Thanks to the Gateway Church – Dallas team for squaring up this past week on my behalf. This photo just makes me grin from ear to ear. (If you get a chance, check out the updates to the Square Up Gallery on my main page. Lots of fun photos continue to come in.)
And thanks to all of you who have been celebrating my recent turn of events.
Just in case you haven’t heard …
My tumor markers have not only dropped, but have continued to decrease over the past month. In addition, my recent scans found no active tumors and just this week my brain MRI was also outstanding, showing continued healing and no additional activity.
I am awe-struck.
I am relieved.
I am grateful.
As late as round three of chemo, I shared with you my numbers were still rising. As I drove to my doctor’s office that morning, I prayed. I reminded the Lord that I was weak – just human after all – and I really needed a sign, a good report or even just an encouraging word.
I was still feeling so raw from the “death days” of March and I longed for a breakthrough in the natural just as I had very recently experienced in the supernatural.
“Please God, I need a good report.”
Well the report was not good…rather the markers had risen by another 50 points.
My doctor made no comment, and neither did I. We just set about the business of contending for my life. He drew my blood again and sent me back to the chemotherapy room for my scheduled treatment. While in the chair, I wrote the blog I Choose Life. At the end of that blog, I asked you to pray life over me and I said:
“I know the good report has yet to come, but it will come.”
The following weekend was Easter. Mark and I hosted our family and a few friends for Sunday lunch. In the early afternoon, right after our guest had gone home, I laid down to rest. Almost immediately my phone rang.
The PA from my doctor’s office called to say she had come in to catch up on some work and came across my blood work from Thursday. The report was so good that she couldn’t wait to share. My numbers had plummeted!
I had no idea on Thursday (when it seemed my enemy was still triumphing over me) that the good report I had prayed for was already on the way. Even though the medical report was negative at the moment, the blood in my veins was already declaring life.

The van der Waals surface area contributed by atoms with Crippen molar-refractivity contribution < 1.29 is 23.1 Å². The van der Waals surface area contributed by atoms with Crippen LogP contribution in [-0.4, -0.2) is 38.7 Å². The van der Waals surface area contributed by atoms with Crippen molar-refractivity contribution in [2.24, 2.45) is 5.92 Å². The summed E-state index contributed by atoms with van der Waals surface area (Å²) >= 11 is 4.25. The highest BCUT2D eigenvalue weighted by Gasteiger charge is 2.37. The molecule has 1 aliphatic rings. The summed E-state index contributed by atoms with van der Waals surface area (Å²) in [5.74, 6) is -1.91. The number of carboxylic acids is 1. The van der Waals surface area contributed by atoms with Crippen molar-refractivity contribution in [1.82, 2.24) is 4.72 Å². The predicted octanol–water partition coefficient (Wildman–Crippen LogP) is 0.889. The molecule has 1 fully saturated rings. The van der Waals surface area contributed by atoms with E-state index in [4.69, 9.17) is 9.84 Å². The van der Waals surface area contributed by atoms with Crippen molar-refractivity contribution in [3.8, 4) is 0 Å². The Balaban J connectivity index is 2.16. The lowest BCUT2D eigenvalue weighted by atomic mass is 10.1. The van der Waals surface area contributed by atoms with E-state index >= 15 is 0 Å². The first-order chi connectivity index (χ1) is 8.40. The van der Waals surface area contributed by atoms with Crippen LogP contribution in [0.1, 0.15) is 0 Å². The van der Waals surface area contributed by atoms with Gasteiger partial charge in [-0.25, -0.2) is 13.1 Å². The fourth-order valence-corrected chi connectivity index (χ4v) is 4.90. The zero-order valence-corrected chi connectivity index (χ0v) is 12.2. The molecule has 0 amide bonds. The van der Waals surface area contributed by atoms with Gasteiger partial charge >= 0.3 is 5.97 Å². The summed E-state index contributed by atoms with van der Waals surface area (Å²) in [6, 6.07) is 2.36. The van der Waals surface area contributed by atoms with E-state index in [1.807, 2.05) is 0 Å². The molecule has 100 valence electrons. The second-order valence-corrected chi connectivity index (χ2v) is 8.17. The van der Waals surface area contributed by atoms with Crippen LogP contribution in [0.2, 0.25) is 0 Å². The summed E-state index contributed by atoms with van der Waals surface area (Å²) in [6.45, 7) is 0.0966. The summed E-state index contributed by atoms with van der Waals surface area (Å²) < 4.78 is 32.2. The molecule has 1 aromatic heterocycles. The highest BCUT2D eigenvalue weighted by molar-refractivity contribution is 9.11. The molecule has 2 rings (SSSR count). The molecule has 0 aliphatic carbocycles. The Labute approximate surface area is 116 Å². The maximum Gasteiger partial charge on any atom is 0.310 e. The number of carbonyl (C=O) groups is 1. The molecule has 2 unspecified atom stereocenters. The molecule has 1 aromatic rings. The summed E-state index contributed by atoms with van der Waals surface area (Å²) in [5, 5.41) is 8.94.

Mark and I decided to share with only a few friends and family. We believed this was significant, but we needed a confirmation. I would wait to publicly share until there was a second, confirming report.
Two weeks later my blood was drawn and a week after that I returned for a check up. I came into the office holding my breath, only to find out my blood work had disappeared. There was no report. (How does that happen?)
I was sent back to the chemotherapy chair for round four without the confirmation I was waiting for. I gave blood again that morning and set about waiting another week.
It was worth it!
At my checkup the confirmation finally came. Actually two confirmations came at the same time. Not only did my tumor markers drop again (almost to normal this time) but my most recent CT scan results could find no evidence of the active tumors that had been so evident in my liver in January.
And just this week another confirmation. I returned to my brain neurosurgeon for a quarterly MRI and check up. My brain continues to show recovery and there is no evidence of any disease.
It seems the rogue cells have finally begun to bend their knee.
Yet the work is not over.
My doctor has asked me to endure this level of chemotherapy treatment for as long as I feel able. That means many more months, probably a year or more, of treatment. I must maintain my overall health and positive attitude for the distance. I must persist and triumph in order to completely rout cancer from my body.
I think you might agree that it’s a lot more fun to celebrate a breakthrough than to gain the breakthrough or to pay the price to maintain it.
So I’m stopping to celebrate for a while. I feel like I just finished my first marathon and I am exhausted but rejoicing, weak but strong, stretched but victorious. It reminds me of 2 Corinthians 4: 8-10:
We are hard pressed on every side, but not crushed; perplexed, but not in despair; persecuted, but not abandoned; struck down, but not destroyed.
I love these verses even more when I read them in the midst of the entire passage from The Message. This is 2 Corinthians 4:7-12.
If you only look at us, you might well miss the brightness.
We carry this precious Message around in the unadorned clay pots of our ordinary lives. That’s to prevent anyone from confusing God’s incomparable power with us. As it is, there’s not much chance of that. You know for yourselves that we’re not much to look at.
We’ve been surrounded and battered by troubles, but we’re not demoralized; we’re not sure what to do, but we know that God knows what to do; we’ve been spiritually terrorized, but God hasn’t left our side; we’ve been thrown down, but we haven’t broken.
What they did to Jesus, they do to us—trial and torture, mockery and murder; what Jesus did among them, he does in us—he lives! Our lives are at constant risk for Jesus’ sake, which makes Jesus’ life all the more evident in us.
While we’re going through the worst, you’re getting in on the best!
It is so true.
While all of us have gone through some things which seem the worst, we have been getting in on the best.
The best of friendship.
The best of faith.
The best of life.
You’ve prayed so much and so often for me that I wonder if you feel like you’ve just run your own marathon. If so, will you just pause and rest with me? Let’s take a reprieve. Let’s refuel. Let’s refresh.
And if you are still running for your breakthrough, then I cheer you on. Don’t give up! Keep standing (resting) on the promises of God. Your enemy will bend its knee. Your good report is coming. You are getting in on the best!